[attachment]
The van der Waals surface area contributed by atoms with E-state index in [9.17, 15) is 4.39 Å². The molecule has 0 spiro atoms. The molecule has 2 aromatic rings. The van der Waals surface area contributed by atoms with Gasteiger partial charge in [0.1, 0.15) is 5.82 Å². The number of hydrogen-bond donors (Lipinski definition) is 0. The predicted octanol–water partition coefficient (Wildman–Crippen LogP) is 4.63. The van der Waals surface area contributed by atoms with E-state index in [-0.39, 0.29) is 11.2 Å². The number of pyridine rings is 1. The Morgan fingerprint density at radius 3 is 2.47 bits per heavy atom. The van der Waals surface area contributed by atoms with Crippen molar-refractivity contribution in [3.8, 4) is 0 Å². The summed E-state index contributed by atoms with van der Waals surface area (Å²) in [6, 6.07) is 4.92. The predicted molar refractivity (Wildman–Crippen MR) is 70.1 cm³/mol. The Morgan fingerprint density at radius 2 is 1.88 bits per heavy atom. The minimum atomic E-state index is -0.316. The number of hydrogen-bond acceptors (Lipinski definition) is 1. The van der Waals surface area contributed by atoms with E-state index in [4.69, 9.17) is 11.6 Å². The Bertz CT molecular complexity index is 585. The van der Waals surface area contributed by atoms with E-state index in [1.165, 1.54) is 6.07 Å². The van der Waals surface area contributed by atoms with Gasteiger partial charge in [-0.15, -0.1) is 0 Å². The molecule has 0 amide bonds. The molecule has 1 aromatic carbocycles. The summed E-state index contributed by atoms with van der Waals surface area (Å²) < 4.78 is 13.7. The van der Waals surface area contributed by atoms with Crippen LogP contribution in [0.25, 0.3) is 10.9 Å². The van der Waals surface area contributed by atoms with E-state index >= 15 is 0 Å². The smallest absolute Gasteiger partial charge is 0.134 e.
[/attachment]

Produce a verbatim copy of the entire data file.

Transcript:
The van der Waals surface area contributed by atoms with E-state index in [9.17, 15) is 4.39 Å². The molecule has 0 spiro atoms. The molecule has 2 aromatic rings. The van der Waals surface area contributed by atoms with Gasteiger partial charge in [0.1, 0.15) is 5.82 Å². The number of hydrogen-bond donors (Lipinski definition) is 0. The predicted octanol–water partition coefficient (Wildman–Crippen LogP) is 4.63. The van der Waals surface area contributed by atoms with E-state index in [-0.39, 0.29) is 11.2 Å². The number of pyridine rings is 1. The Morgan fingerprint density at radius 3 is 2.47 bits per heavy atom. The van der Waals surface area contributed by atoms with Crippen molar-refractivity contribution in [3.8, 4) is 0 Å². The summed E-state index contributed by atoms with van der Waals surface area (Å²) in [6, 6.07) is 4.92. The predicted molar refractivity (Wildman–Crippen MR) is 70.1 cm³/mol. The Morgan fingerprint density at radius 2 is 1.88 bits per heavy atom. The minimum atomic E-state index is -0.316. The number of hydrogen-bond acceptors (Lipinski definition) is 1. The van der Waals surface area contributed by atoms with E-state index in [4.69, 9.17) is 11.6 Å². The Bertz CT molecular complexity index is 585. The van der Waals surface area contributed by atoms with E-state index in [1.165, 1.54) is 6.07 Å². The van der Waals surface area contributed by atoms with Gasteiger partial charge in [-0.15, -0.1) is 0 Å². The molecule has 0 amide bonds. The molecule has 1 aromatic carbocycles. The summed E-state index contributed by atoms with van der Waals surface area (Å²) < 4.78 is 13.7. The van der Waals surface area contributed by atoms with Crippen LogP contribution in [0.25, 0.3) is 10.9 Å². The van der Waals surface area contributed by atoms with E-state index >= 15 is 0 Å². The smallest absolute Gasteiger partial charge is 0.134 e.